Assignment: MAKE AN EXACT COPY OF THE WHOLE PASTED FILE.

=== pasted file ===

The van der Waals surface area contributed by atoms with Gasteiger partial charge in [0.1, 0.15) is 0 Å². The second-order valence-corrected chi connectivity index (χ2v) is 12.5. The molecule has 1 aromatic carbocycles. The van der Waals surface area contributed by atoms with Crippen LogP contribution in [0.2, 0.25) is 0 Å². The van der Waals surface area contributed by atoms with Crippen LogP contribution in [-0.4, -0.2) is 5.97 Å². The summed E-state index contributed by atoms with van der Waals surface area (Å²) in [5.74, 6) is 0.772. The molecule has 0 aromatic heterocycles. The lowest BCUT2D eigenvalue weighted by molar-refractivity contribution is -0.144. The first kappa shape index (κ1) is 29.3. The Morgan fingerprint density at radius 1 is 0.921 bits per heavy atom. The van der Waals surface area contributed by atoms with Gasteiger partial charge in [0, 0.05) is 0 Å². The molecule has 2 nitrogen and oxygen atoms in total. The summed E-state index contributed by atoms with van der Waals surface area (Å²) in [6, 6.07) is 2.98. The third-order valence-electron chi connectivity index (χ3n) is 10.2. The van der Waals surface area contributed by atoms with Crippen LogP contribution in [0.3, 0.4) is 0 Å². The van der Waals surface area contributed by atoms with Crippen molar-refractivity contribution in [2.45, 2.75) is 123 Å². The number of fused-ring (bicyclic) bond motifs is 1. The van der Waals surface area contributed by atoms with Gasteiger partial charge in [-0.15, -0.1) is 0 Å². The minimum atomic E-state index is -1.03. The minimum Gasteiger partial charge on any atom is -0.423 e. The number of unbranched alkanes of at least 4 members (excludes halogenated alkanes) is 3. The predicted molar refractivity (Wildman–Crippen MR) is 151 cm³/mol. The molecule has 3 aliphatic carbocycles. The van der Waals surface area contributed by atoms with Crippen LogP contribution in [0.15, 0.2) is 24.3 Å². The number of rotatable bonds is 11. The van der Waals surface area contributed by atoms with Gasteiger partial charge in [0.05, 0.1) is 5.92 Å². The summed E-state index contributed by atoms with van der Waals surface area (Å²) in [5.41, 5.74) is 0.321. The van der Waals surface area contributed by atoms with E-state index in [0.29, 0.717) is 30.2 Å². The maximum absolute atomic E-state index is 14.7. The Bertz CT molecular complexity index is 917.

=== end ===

The van der Waals surface area contributed by atoms with Gasteiger partial charge in [0.1, 0.15) is 0 Å². The second-order valence-corrected chi connectivity index (χ2v) is 12.5. The molecule has 1 aromatic carbocycles. The van der Waals surface area contributed by atoms with Crippen LogP contribution in [0.2, 0.25) is 0 Å². The van der Waals surface area contributed by atoms with Crippen LogP contribution in [-0.4, -0.2) is 5.97 Å². The summed E-state index contributed by atoms with van der Waals surface area (Å²) in [5.74, 6) is 0.772. The molecule has 0 aromatic heterocycles. The lowest BCUT2D eigenvalue weighted by molar-refractivity contribution is -0.144. The first kappa shape index (κ1) is 29.3. The Morgan fingerprint density at radius 1 is 0.921 bits per heavy atom. The van der Waals surface area contributed by atoms with Gasteiger partial charge in [0, 0.05) is 0 Å². The molecule has 2 nitrogen and oxygen atoms in total. The summed E-state index contributed by atoms with van der Waals surface area (Å²) in [6, 6.07) is 2.98. The third-order valence-electron chi connectivity index (χ3n) is 10.2. The van der Waals surface area contributed by atoms with Crippen LogP contribution in [0.3, 0.4) is 0 Å². The van der Waals surface area contributed by atoms with Crippen molar-refractivity contribution in [2.45, 2.75) is 123 Å². The number of fused-ring (bicyclic) bond motifs is 1. The van der Waals surface area contributed by atoms with Gasteiger partial charge in [-0.15, -0.1) is 0 Å². The minimum atomic E-state index is -1.03. The minimum Gasteiger partial charge on any atom is -0.423 e. The number of unbranched alkanes of at least 4 members (excludes halogenated alkanes) is 3. The predicted molar refractivity (Wildman–Crippen MR) is 151 cm³/mol. The molecule has 3 aliphatic carbocycles. The van der Waals surface area contributed by atoms with Crippen LogP contribution in [0.15, 0.2) is 24.3 Å². The number of rotatable bonds is 11. The van der Waals surface area contributed by atoms with Gasteiger partial charge in [0.05, 0.1) is 5.92 Å². The summed E-state index contributed by atoms with van der Waals surface area (Å²) in [5.41, 5.74) is 0.321. The van der Waals surface area contributed by atoms with E-state index in [0.29, 0.717) is 30.2 Å². The maximum absolute atomic E-state index is 14.7. The Bertz CT molecular complexity index is 917.